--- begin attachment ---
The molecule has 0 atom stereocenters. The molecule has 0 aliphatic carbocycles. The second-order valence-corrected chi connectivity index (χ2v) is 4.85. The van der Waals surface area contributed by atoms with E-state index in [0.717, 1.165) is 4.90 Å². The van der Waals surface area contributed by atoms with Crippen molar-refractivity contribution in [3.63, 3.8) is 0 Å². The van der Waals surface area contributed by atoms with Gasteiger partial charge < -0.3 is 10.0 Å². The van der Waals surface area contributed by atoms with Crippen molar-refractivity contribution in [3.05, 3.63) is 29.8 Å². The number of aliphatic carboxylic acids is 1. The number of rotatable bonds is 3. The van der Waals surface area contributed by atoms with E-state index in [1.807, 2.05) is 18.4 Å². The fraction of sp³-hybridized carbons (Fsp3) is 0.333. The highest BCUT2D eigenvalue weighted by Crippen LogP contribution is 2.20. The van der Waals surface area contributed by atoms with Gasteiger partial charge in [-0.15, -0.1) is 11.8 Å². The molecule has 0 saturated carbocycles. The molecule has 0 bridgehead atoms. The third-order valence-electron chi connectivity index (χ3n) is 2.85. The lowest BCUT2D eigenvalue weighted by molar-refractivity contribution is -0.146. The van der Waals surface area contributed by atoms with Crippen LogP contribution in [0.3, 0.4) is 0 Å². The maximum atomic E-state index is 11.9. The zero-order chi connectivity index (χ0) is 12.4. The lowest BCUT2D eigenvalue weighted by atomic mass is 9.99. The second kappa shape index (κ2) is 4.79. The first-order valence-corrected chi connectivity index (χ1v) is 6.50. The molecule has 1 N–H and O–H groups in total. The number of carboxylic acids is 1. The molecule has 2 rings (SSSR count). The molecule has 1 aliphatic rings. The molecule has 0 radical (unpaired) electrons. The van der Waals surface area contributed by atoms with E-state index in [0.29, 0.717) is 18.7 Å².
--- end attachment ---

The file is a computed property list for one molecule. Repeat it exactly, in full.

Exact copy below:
The molecule has 0 atom stereocenters. The molecule has 0 aliphatic carbocycles. The second-order valence-corrected chi connectivity index (χ2v) is 4.85. The van der Waals surface area contributed by atoms with E-state index in [0.717, 1.165) is 4.90 Å². The van der Waals surface area contributed by atoms with Crippen molar-refractivity contribution in [3.63, 3.8) is 0 Å². The van der Waals surface area contributed by atoms with Gasteiger partial charge < -0.3 is 10.0 Å². The van der Waals surface area contributed by atoms with Crippen molar-refractivity contribution in [3.05, 3.63) is 29.8 Å². The number of aliphatic carboxylic acids is 1. The number of rotatable bonds is 3. The van der Waals surface area contributed by atoms with E-state index in [1.807, 2.05) is 18.4 Å². The fraction of sp³-hybridized carbons (Fsp3) is 0.333. The highest BCUT2D eigenvalue weighted by Crippen LogP contribution is 2.20. The van der Waals surface area contributed by atoms with Gasteiger partial charge in [-0.15, -0.1) is 11.8 Å². The molecule has 0 saturated carbocycles. The molecule has 0 bridgehead atoms. The third-order valence-electron chi connectivity index (χ3n) is 2.85. The lowest BCUT2D eigenvalue weighted by molar-refractivity contribution is -0.146. The van der Waals surface area contributed by atoms with Crippen LogP contribution in [0.3, 0.4) is 0 Å². The maximum atomic E-state index is 11.9. The zero-order chi connectivity index (χ0) is 12.4. The lowest BCUT2D eigenvalue weighted by atomic mass is 9.99. The second kappa shape index (κ2) is 4.79. The first-order valence-corrected chi connectivity index (χ1v) is 6.50. The molecule has 1 N–H and O–H groups in total. The number of carboxylic acids is 1. The molecule has 2 rings (SSSR count). The molecule has 1 aliphatic rings. The molecule has 0 radical (unpaired) electrons. The van der Waals surface area contributed by atoms with E-state index in [0.29, 0.717) is 18.7 Å².